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Doctor Faustus

Chris Noth and Zach Grenier in DOCTOR FAUSTUS. … Joan Marcus

                                         by Deirdre Donovan

Christopher Marlowe’s warhorse Doctor Faustus gets new legs at the Classical Stage Company this season.  As adapted by David Bridel and Andrei Belgrader, who also directs, it may lose some of its grandeur but gains a lot of levity and comic bite with its contemporary language. 

You know the myth:  Doctor Faustus is about Doctor John Faustus who made a pact with the devil: Faust requests worldly success and pleasure for 24 years and the devil will then claim Faustus’ soul as his own. 

Before parsing the current production, you should make it a point to read the Classic Stage Company’s (CSC) recent newsletter with its superb essay by CSC’s Artistic Director Brian Kulick on the birth of the Faust myth.  Kulick writes that it is based on Johann Spies’ The History of the Damnable Life and Deserved Death of Doctor Johann Faustus (That long and cheerless title is often truncated to The Faustus Book).  Kulick then succinctly explains how Doctor Faustus was actually an historical figure that was a necromantic showman who traveled throughout lower Bavaria.  He would create “makeshift stages” and conjure up iconic characters from Homer for his enthralled audiences, with his show’s capstone being the entrance of Helen of Troy.  Indeed Faustus was the stuff of legend, and after his death, Spies put the legendary man into print.  Marlowe eventually got hold of his Faustus Book when it migrated to England and read it in Mr. P. F. Gent’s English translation.  The rest, of course, is theatre history. 

Now for a warning to future ticketholders to this show!  If you sit in the front row, be prepared to be buttonholed and invited onstage by a performer.  At the preview performance I attended, a woman in the front row was enticed out of her seat and pulled onto the stage to join in the ongoing antics.  And, truth be told, she was so good at her theatrical ad libbing that I immediately suspected that she must be a shill.   But whether she was, or wasn’t, misses the real point here.  The audience itself becomes a character in this show.  And whoever gets tugged into the spotlight can momentarily steal the show.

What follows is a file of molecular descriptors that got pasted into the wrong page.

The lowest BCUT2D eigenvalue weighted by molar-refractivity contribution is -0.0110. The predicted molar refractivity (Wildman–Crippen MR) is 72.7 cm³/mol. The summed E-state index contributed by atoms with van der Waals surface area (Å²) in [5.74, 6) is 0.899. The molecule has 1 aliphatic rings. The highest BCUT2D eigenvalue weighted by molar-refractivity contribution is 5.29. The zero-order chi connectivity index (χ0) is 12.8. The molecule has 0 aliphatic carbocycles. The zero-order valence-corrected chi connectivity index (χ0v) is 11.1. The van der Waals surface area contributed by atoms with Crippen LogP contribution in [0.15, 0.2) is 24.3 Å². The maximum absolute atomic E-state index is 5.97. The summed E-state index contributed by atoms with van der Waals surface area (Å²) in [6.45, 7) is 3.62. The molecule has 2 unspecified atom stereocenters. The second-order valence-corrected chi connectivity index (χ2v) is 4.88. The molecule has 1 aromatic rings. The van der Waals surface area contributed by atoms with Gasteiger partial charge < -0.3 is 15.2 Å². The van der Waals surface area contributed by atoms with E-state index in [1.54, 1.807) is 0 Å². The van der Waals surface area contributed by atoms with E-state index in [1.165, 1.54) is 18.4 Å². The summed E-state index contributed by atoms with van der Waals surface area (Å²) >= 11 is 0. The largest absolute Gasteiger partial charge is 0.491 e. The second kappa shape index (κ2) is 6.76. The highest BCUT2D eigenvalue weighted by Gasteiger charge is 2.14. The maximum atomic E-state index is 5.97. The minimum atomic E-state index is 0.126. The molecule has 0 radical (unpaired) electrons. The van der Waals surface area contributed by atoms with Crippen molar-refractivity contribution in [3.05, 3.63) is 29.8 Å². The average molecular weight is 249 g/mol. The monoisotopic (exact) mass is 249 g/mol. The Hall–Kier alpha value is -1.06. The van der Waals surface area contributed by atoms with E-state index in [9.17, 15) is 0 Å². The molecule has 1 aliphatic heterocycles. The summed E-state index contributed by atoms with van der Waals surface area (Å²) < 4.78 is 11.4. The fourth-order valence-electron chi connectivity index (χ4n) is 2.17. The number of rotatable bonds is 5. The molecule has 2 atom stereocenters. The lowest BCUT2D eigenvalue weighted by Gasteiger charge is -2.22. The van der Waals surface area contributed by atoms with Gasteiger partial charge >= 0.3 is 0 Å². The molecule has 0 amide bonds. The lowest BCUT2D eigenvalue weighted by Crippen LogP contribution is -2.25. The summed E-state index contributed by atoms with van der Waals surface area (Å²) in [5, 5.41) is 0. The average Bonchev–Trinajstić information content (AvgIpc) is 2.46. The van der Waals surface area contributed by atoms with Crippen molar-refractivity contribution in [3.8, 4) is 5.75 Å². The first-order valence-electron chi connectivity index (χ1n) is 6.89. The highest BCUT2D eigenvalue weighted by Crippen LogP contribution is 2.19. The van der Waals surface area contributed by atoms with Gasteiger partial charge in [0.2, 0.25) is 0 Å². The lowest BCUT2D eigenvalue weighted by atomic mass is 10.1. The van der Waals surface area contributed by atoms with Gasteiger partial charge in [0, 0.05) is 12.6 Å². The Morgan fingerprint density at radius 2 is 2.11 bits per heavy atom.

Audience participation aside, the problem with this Doctor Faustus is that it has little psychological depth.  It doesn’t plumb the shadowy depths of the myth or offer a profound interpretation of the old play.  

That said, Belgrader does make it more freewheeling and accessible than more traditional productions. Anybody who has ever sat through a full stage production of Doctor Faustus before knows that it can proceed at a too sluggish pace.  So the real plus for the CSC’s current production is that Belgrader doesn’t approach it too reverently or as strictly a moral play.  Instead, he spins it as a modern tale that urgently needs to be retold today.  

Remember the Seven Deadly Sins?  Well, you will be reintroduced to them here by Mephistopheles. And in case you forgot them, they go by very familiar names:  Pride, Covetousness, Wrath, the twins Gluttony and Envy, Sloth, and Lust.  Belgrader makes each come dramatically alive one by one on stage, and vividly embodied by various ensemble members.  It is a memorable scene from the play, and Belgrader has it play out here with comic verve.  

The acting is serviceable with no standouts.  Chris Noth plays the titular character with more restraint than passion.   He possesses the physical command of a Doctor Faustus but doesn’t penetrate into the moral void of his character.  Still, his Faustus manages to get across the dilemma of an intellectual whose appetite for knowledge is in dangerous conflict with obeying God’s commandments.  

The rest of the ensemble are in step with Noth and deliver the theatrical goods, if not with subtlety, with down-to-earth directness.  Zach Greniers’ Mephistopheles is perhaps the most chilling character on stage.  His Mephistopheles has a mild and unpretentious manner that masks his poisonous designs on Doctor Faustus’ soul.

The uncluttered set by Tony Straiges allows the character to move freely about the performing area. Jason Lyons’ lighting isn’t restricted to the stage but often spills across the footlights into the seating area to spotlight audience members.  No complaints with Rita Ryack and Martin Schnellinger‘s period costumes.  They are all cut just right. 

If you are looking for a psychologically layered Doctor Faustus, you won’t find it in this production.  But you do get something else:  Marlowe’s classic play served up with a comic twist and the stark reminder that dealing with Lucifer is a romp that leads to hell. 

Through July 2nd.

At the Classic Stage Company, located at 136 East 13th Street, in the East Village.

For tickets and more information:  Phone 866-811-4111; 212-352-3101 or visit

Running Time:  2 hours; 10 minutes with intermission.